6. Allow to rise for 30 minutes more. While rising, heat oven to 400. 

7. Bake 6-8 minutes or until top just turns brown. 

8. Take plate of warm rolls, along with some butter and jam, and hide in the bathroom to eat them so your kids don't know you're having something delicious. 

Monday, November 30, 2020

Eight Tips and Tricks for Holiday Exterior Illumination

Originally published in November, 2018. Updated in 2020. 

When my wife and I bought our first house, I was so excited to decorate the outside for Christmas. In reality, my lights probably didn't amount to much, but I was proud of my little house and the decorations we had. That first year, I bedazzled the house with about 750 lights. In my mind, I blinded my neighbors and caused the nuclear power station to flip the switch to the backup generator a la Christmas Vacation.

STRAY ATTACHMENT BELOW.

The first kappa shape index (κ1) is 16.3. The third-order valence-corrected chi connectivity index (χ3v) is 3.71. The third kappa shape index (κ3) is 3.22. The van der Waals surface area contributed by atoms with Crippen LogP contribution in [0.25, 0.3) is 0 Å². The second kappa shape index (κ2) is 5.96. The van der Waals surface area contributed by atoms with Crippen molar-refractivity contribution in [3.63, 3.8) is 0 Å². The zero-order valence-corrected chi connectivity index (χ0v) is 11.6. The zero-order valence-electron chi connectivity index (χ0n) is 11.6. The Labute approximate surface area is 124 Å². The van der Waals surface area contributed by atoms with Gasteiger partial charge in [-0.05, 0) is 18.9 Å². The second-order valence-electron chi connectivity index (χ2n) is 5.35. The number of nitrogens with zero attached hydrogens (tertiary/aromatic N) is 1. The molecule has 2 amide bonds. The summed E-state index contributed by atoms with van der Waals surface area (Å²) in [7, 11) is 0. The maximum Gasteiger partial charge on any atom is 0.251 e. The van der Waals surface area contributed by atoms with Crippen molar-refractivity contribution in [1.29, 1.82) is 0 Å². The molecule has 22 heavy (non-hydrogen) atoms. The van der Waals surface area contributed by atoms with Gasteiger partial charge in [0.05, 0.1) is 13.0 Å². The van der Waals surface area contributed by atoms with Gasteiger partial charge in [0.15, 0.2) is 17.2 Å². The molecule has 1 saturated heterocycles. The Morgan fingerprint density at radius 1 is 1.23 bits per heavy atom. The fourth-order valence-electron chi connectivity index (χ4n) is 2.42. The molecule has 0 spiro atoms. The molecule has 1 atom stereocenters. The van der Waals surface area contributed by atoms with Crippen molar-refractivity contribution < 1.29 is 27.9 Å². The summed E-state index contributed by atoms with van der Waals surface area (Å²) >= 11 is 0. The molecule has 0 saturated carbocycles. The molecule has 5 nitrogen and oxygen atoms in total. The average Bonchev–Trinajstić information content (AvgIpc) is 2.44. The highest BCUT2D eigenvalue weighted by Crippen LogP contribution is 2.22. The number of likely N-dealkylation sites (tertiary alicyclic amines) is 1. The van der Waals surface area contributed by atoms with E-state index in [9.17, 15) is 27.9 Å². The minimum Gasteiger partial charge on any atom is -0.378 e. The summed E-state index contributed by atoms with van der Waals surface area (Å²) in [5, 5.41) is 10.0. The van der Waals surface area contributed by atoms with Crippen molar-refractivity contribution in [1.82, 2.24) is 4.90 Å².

In the years following, I have shopped after-Christmas sales and added to my stockpile of decorations. From 12,000 lights in 2018 to 18,000 lights in 2020, it has gotten to the point that I need to begin putting lights up at the end of October in order to have the job completed by Thanksgiving Day--the day of the big reveal.

Over the past 20 years, I've not only accumulated a lot of tiny lights, but also learned a few things that I can share with you. So here are the Renaissance Dad Tips and Tricks for Holiday Exterior Illumination.

Thursday, November 19, 2020

Turning Dead Palm Trees into Christmas Decorations